Infra, investment constraints hinder business in Philippines – World Bank

MANILA, Philippines – The World Bank said the biggest constraints to improving the business climate in the Philippines are policy reforms revolving around investments and infrastructure.

“The most important priority is improving the business and investment climate, especially affecting infrastructure and investments,” World Bank chief economist for the East Asia and Pacific Region Sudhir Shetty said in a teleconference yesterday.

Shetty said the Philippine government must take another look at the revenue picture, collection levels, and increasing the country’s tax base.

The World Bank economist also cautioned the Philippines and the rest of emerging Asia in being too eager in giving tax incentives to new investments.

The World Bank had always maintained tax incentives should benefit the poorer segment of a nation.

Nevertheless, the country’s economic growth remains fairly robust although slower than expected.

Due to slowdown in public investments, the World Bank said Philippine economic growth would be in the vicinity of 5.8 percent in 2015, picking up to 6.5 percent in 2016 and six percent in 2017.

Meanwhile, Shetty said the World Bank forecasts economic growth in the East Asia region would be slightly moderate this year until 2017. For China, it would also slow to 6.7 percent in 2016.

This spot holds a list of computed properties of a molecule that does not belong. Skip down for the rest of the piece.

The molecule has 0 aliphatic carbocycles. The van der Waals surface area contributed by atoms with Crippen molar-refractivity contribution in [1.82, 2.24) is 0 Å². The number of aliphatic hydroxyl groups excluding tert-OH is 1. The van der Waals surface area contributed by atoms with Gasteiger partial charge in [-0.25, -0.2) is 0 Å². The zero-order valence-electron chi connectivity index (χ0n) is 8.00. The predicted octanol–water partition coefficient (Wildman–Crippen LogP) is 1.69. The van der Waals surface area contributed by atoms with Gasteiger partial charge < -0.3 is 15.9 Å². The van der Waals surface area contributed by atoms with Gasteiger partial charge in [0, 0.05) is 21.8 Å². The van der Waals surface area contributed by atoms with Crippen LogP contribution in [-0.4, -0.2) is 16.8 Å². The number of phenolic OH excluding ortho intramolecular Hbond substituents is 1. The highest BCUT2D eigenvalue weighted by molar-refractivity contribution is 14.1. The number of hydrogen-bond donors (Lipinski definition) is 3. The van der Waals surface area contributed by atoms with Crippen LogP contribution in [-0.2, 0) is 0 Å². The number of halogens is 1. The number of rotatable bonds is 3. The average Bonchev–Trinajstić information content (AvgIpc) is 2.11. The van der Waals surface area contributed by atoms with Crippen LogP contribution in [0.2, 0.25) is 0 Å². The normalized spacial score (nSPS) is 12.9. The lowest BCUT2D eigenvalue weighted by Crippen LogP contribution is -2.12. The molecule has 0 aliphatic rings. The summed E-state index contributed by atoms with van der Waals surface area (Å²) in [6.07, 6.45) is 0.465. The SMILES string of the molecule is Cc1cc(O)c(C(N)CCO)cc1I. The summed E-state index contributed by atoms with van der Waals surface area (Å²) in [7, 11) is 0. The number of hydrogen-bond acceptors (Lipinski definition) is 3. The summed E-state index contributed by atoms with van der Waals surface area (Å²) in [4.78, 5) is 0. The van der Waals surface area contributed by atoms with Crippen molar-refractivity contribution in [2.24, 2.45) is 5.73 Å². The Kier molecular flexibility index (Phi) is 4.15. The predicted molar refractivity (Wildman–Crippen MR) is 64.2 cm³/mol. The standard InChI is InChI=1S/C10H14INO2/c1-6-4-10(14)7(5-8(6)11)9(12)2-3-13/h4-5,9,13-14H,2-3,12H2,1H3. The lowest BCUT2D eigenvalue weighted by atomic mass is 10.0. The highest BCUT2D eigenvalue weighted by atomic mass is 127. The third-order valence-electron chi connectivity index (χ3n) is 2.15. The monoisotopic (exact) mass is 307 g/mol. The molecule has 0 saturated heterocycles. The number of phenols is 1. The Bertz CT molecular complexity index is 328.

Among the Asean nations, Vietnam and the Philippines would show relative robust growth while Thailand is expected to move in the opposite direction.

Meanwhile, Karl Kendrick Chua, senior country (Philippines) economist of the World Bank, said the second half economic performance would outdo the first semester as government ramp ups spending.

Weak public spending especially in infrastructure was one of reasons for the slower 5.3 percent growth in the January to June period.

Chua said the major risk factor is the El Nino weather phenomenon.

“A stronger El Nino is a major risk factor as this could hurt agriculture severely, much like the 1983 and 1998 episodes,” he said.

Chua said that the key response to El Nino in the immediate term is to ensure adequate food stock, especially through timely importation of rice and other key food items.“In the medium term, reforms in food policy and disaster-proofing infrastructure are essential.”

In response to the tax issues, the economist made several recommendations, including lowering the top marginal income tax to 25 percent.

He said that the World Bank recommendations intend to lower the rate while broadening the tax base.

Another recommendation is to rationalize tax incentives by making them more targeted, transparent, performance-based, and temporary, including the timely release of a tax expenditure statement, which enumerates all existing and proposed tax incentives and who benefits from them.

Chua also mentioned a reduction in the gap between the regular and special corporate income tax rates, and simplification of the tax regime for micro and small enterprises by moving to a single tax on turnover, for example, six percent in lieu of all other taxes.


By: Ted P. Torres

The Philippine Star | October 6, 2015